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Re: PDF documents in eEurope

From: Charles McCathieNevile <charles@w3.org>
Date: Thu, 16 Dec 1999 11:43:49 -0500 (EST)
To: Steven McCaffrey <smccaffr@MAIL.NYSED.GOV>
cc: eeurope@cec.eu.int, Rafael.Romero@uv.es, accesoweb@onelist.com, w3c-wai-ig@w3.org
Message-ID: <Pine.LNX.4.20.9912161139510.23421-100000@tux.w3.org>
It also depends what country you are in, or more particularly what languages
you understand - translating software to different languages happnes at
different rates, and can sometimes take a long time or never happen, so in
some languages people are much more restricted in available software than
english speakers. Even in dealing with an english-language document this can
be a problem - I use an english-language system (although I can sety my
browser, Amaya, to run in french, italian, german or partial czech
instead) but I often try to read documents in Spanish or French. If my native
language was something else, I may be stuck.

Charles McCN

On Thu, 16 Dec 1999, Steven McCaffrey wrote:

  I applaud your eforts in raising the issue of accessibility to PDF and actually writing a letter to the appropriate people.
  However, one of your statements is an incorrect generalization.       
  "...can not use standards graphical browsers, like blind people. 
   this is true ins some cases but not all.
  I am totally blind and use a graphical browser, as do many blind people.
  Even though I can and do use a graphical browser(IE 4.01), PDF is not generally accessible.
  The browser per se may  not be the issue, the fact that PDF is a graphical format is the issue.  Perhaps this is what you meant?
  Without the appropriate software to "view" the PDF file, even a sighted person cannot access it,, so the barriers PDF present fall under the broader category of denying access to those without the appropriate software, assistive or not.
  Even though there are freely available conversion services from Adobe, it is my experience that the ywork well only when the PDF document is very simple.   That is, documents without embedded pictures, charts, graphs, or even footnotes, ( anything that might interrupt the linear flow of text).
  Steve McCaffrey
  Information Technology Services
  New York State Department of Education
  >>> Rafael Romero <Rafael.Romero@uv.es> 12/16/99 06:44AM >>>
  To the attention of eEurope site webmaster.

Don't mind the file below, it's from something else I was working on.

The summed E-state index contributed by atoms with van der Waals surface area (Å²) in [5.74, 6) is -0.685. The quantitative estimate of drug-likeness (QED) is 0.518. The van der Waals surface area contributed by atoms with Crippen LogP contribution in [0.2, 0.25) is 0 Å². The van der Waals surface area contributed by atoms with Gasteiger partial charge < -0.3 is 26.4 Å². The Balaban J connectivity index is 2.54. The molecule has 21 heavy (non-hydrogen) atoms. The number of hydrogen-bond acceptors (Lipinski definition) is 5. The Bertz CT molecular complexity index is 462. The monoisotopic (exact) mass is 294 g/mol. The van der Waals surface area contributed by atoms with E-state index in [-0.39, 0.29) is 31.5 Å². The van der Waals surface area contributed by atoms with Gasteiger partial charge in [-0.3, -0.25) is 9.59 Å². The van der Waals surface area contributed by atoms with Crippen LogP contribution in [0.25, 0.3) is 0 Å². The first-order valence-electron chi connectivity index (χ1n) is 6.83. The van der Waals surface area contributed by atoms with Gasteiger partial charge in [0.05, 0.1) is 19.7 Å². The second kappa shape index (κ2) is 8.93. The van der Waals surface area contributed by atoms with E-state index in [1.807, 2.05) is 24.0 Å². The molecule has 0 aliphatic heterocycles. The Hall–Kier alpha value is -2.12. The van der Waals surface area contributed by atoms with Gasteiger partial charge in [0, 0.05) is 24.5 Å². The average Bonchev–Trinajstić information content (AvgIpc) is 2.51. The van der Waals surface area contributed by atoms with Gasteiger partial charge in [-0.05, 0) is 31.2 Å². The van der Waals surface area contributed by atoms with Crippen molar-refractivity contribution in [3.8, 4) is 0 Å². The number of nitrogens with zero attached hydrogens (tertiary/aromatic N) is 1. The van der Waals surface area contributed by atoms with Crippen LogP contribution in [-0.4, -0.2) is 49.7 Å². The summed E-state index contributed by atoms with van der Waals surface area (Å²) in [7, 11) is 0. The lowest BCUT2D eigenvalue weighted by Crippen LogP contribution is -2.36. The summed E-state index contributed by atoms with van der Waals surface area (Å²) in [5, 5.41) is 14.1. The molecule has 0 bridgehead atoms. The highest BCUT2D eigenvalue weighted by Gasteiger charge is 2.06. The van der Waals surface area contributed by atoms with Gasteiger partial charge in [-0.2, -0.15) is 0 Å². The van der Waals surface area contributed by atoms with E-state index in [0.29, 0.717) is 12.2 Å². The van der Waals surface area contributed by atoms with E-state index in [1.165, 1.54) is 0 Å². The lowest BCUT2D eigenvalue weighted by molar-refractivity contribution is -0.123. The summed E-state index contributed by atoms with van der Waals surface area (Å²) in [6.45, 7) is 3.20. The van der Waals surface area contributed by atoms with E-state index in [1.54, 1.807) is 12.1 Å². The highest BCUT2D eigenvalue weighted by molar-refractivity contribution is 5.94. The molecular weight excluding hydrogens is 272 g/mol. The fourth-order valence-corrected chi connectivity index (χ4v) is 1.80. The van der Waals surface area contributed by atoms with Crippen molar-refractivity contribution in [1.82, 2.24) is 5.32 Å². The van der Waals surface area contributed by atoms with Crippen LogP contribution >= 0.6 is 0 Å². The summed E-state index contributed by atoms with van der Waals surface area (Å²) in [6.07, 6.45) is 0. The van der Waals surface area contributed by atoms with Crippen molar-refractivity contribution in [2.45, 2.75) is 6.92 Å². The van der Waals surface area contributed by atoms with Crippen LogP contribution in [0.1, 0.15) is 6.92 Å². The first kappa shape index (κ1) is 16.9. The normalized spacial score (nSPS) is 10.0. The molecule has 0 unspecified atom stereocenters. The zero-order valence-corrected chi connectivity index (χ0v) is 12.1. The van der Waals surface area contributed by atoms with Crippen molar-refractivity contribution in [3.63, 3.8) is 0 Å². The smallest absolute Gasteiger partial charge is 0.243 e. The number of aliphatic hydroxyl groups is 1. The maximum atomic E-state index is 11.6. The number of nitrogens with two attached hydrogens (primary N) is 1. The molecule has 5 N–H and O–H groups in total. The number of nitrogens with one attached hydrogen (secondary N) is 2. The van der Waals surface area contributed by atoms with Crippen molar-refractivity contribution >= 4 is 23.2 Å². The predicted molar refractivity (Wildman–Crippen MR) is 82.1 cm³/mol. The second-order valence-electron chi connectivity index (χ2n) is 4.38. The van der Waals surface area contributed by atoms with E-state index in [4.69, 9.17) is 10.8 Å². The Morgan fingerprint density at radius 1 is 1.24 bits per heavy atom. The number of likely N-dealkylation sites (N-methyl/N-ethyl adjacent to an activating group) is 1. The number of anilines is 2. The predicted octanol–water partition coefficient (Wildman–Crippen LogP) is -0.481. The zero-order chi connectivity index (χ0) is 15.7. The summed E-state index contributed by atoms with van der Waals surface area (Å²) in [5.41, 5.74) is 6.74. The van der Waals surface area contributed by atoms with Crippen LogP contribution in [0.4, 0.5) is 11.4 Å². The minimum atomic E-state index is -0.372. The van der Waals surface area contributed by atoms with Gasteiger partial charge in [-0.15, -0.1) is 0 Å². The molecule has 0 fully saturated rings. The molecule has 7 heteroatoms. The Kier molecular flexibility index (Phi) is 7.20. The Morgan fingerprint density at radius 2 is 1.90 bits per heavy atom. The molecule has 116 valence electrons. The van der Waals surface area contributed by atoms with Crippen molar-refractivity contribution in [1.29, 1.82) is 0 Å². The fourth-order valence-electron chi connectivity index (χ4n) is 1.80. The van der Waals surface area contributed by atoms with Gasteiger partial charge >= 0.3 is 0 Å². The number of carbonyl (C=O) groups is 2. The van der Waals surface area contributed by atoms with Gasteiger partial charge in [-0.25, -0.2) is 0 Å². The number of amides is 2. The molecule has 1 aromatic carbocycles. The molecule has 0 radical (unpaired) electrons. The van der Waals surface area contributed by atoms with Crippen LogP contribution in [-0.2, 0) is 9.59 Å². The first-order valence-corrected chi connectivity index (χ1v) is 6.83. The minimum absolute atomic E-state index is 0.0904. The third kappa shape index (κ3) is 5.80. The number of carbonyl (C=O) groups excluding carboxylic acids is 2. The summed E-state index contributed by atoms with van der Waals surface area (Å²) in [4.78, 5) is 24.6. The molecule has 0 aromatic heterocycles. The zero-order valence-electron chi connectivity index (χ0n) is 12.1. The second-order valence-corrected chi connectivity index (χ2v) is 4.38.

Dear sir or madam,
  I would encourage you to facilitate all texts relating to this new exciting initiative also in HTML format.
  Presently they can only be downloaded as PDF and this takes more than ten times longer than the equivalent HTML files. Not only so. PDF files do not allow to copy the text easily for citing in another documents and the users need an especific plugin to render them in their computers.
  More importantly, this format is not accessible for people with disabilities that can not use standards graphical browsers, like blind people. This would be hence a good way to start implementing what is intended as priority area 7, which is eParticipation of the disabled in the information society.
  For more information about accessible web design you could visit the site of the W3C Web Accessibility Initiative at http://www.w3.org/WAI 
  Yours sincerely,
  		Rafael Romero.
           |        mailto:Rafael.Romero@uv.es         |
           |      Unidad de Investigación ACCESO       |
           |      Universitat de Valencia (Spain)      |
           |   C/ Artes Gráficas 13, 46010 Valencia    |
           | Tel: +34-963 864 135 Fax: +34-963 864 758 |
           |            http://acceso.uv.es/           |

Charles McCathieNevile    mailto:charles@w3.org    phone: +61 409 134 136
W3C Web Accessibility Initiative                    http://www.w3.org/WAI
21 Mitchell Street, Footscray, VIC 3011,  Australia (I've moved!)
Received on Thursday, 16 December 1999 11:44:48 UTC

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